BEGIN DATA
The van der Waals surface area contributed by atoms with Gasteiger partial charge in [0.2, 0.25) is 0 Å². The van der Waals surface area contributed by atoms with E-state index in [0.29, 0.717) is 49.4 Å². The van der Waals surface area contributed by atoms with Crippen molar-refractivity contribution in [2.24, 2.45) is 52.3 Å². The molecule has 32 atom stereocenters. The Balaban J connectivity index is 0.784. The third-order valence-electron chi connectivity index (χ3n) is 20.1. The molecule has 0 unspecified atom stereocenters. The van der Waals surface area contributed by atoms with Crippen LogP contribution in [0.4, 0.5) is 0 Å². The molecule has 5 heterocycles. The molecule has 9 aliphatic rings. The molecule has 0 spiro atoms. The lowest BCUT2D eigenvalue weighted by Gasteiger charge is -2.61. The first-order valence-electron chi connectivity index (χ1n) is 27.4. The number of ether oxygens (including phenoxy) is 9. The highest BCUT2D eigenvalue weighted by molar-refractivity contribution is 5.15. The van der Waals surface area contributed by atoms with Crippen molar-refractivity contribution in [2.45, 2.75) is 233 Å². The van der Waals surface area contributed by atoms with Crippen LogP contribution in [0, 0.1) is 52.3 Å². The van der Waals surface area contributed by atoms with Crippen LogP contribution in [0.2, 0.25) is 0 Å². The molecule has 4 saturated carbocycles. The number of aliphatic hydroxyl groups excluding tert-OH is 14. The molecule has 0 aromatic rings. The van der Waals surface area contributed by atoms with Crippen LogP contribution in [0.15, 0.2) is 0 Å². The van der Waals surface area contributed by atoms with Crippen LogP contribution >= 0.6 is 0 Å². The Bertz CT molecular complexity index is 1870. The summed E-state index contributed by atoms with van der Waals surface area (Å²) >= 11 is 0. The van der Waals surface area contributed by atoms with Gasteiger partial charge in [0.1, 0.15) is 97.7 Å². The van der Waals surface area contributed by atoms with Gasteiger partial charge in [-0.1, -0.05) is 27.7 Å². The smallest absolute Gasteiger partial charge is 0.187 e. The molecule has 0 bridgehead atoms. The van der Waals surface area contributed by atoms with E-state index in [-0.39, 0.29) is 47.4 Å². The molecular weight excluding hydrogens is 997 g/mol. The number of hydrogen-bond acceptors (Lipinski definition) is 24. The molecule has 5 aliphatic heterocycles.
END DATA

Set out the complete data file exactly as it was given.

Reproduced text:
The van der Waals surface area contributed by atoms with Gasteiger partial charge in [0.2, 0.25) is 0 Å². The van der Waals surface area contributed by atoms with E-state index in [0.29, 0.717) is 49.4 Å². The van der Waals surface area contributed by atoms with Crippen molar-refractivity contribution in [2.24, 2.45) is 52.3 Å². The molecule has 32 atom stereocenters. The Balaban J connectivity index is 0.784. The third-order valence-electron chi connectivity index (χ3n) is 20.1. The molecule has 0 unspecified atom stereocenters. The van der Waals surface area contributed by atoms with Crippen LogP contribution in [0.4, 0.5) is 0 Å². The molecule has 5 heterocycles. The molecule has 9 aliphatic rings. The molecule has 0 spiro atoms. The lowest BCUT2D eigenvalue weighted by Gasteiger charge is -2.61. The first-order valence-electron chi connectivity index (χ1n) is 27.4. The number of ether oxygens (including phenoxy) is 9. The highest BCUT2D eigenvalue weighted by molar-refractivity contribution is 5.15. The van der Waals surface area contributed by atoms with Crippen molar-refractivity contribution in [2.45, 2.75) is 233 Å². The van der Waals surface area contributed by atoms with Crippen LogP contribution in [0, 0.1) is 52.3 Å². The van der Waals surface area contributed by atoms with Crippen LogP contribution in [0.2, 0.25) is 0 Å². The molecule has 4 saturated carbocycles. The number of aliphatic hydroxyl groups excluding tert-OH is 14. The molecule has 0 aromatic rings. The van der Waals surface area contributed by atoms with Crippen LogP contribution in [0.15, 0.2) is 0 Å². The van der Waals surface area contributed by atoms with Crippen LogP contribution >= 0.6 is 0 Å². The Bertz CT molecular complexity index is 1870. The summed E-state index contributed by atoms with van der Waals surface area (Å²) >= 11 is 0. The van der Waals surface area contributed by atoms with Gasteiger partial charge in [0.1, 0.15) is 97.7 Å². The van der Waals surface area contributed by atoms with Gasteiger partial charge in [-0.1, -0.05) is 27.7 Å². The smallest absolute Gasteiger partial charge is 0.187 e. The molecule has 0 bridgehead atoms. The van der Waals surface area contributed by atoms with E-state index in [-0.39, 0.29) is 47.4 Å². The molecular weight excluding hydrogens is 997 g/mol. The number of hydrogen-bond acceptors (Lipinski definition) is 24. The molecule has 5 aliphatic heterocycles.